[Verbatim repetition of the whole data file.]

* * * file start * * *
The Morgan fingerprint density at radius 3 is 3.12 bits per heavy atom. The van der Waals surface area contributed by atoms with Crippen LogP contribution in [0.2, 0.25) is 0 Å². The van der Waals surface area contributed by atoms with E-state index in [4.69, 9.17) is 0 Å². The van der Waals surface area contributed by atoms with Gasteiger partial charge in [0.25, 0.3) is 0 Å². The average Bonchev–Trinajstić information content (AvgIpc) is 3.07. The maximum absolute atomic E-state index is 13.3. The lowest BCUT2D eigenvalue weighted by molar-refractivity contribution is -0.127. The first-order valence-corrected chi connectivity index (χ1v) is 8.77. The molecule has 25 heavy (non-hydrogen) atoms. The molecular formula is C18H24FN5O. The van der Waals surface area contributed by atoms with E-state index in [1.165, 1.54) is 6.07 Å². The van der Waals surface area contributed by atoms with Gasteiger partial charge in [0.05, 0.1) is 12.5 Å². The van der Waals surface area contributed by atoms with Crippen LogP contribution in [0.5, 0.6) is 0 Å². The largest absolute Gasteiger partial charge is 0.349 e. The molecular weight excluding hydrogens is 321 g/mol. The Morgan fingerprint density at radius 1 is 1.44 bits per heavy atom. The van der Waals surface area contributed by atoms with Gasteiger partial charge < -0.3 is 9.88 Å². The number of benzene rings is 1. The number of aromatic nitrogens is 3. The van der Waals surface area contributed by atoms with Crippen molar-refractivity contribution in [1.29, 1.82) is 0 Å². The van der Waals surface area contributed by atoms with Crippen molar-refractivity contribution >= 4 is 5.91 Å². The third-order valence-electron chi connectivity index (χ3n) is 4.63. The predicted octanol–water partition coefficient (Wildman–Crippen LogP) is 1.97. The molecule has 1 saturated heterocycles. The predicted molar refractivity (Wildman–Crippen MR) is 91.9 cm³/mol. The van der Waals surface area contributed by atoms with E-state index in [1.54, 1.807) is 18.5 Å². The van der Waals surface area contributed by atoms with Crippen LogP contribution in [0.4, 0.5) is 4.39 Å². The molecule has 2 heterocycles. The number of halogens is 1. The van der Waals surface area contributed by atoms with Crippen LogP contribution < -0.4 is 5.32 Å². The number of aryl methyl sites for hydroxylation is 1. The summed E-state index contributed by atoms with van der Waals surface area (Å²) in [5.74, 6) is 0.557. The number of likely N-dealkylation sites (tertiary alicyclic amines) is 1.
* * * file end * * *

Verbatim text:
The Morgan fingerprint density at radius 3 is 3.12 bits per heavy atom. The van der Waals surface area contributed by atoms with Crippen LogP contribution in [0.2, 0.25) is 0 Å². The van der Waals surface area contributed by atoms with E-state index in [4.69, 9.17) is 0 Å². The van der Waals surface area contributed by atoms with Gasteiger partial charge in [0.25, 0.3) is 0 Å². The average Bonchev–Trinajstić information content (AvgIpc) is 3.07. The maximum absolute atomic E-state index is 13.3. The lowest BCUT2D eigenvalue weighted by molar-refractivity contribution is -0.127. The first-order valence-corrected chi connectivity index (χ1v) is 8.77. The molecule has 25 heavy (non-hydrogen) atoms. The molecular formula is C18H24FN5O. The van der Waals surface area contributed by atoms with E-state index in [1.165, 1.54) is 6.07 Å². The van der Waals surface area contributed by atoms with Gasteiger partial charge in [0.05, 0.1) is 12.5 Å². The van der Waals surface area contributed by atoms with Crippen LogP contribution in [0.5, 0.6) is 0 Å². The largest absolute Gasteiger partial charge is 0.349 e. The molecular weight excluding hydrogens is 321 g/mol. The Morgan fingerprint density at radius 1 is 1.44 bits per heavy atom. The van der Waals surface area contributed by atoms with Gasteiger partial charge < -0.3 is 9.88 Å². The number of benzene rings is 1. The number of aromatic nitrogens is 3. The van der Waals surface area contributed by atoms with Crippen molar-refractivity contribution in [1.29, 1.82) is 0 Å². The van der Waals surface area contributed by atoms with Crippen molar-refractivity contribution >= 4 is 5.91 Å². The third-order valence-electron chi connectivity index (χ3n) is 4.63. The predicted octanol–water partition coefficient (Wildman–Crippen LogP) is 1.97. The molecule has 1 saturated heterocycles. The predicted molar refractivity (Wildman–Crippen MR) is 91.9 cm³/mol. The van der Waals surface area contributed by atoms with E-state index in [1.54, 1.807) is 18.5 Å². The van der Waals surface area contributed by atoms with Crippen LogP contribution in [0.4, 0.5) is 4.39 Å². The molecule has 2 heterocycles. The number of halogens is 1. The van der Waals surface area contributed by atoms with Crippen LogP contribution < -0.4 is 5.32 Å². The number of aryl methyl sites for hydroxylation is 1. The summed E-state index contributed by atoms with van der Waals surface area (Å²) in [5.74, 6) is 0.557. The number of likely N-dealkylation sites (tertiary alicyclic amines) is 1.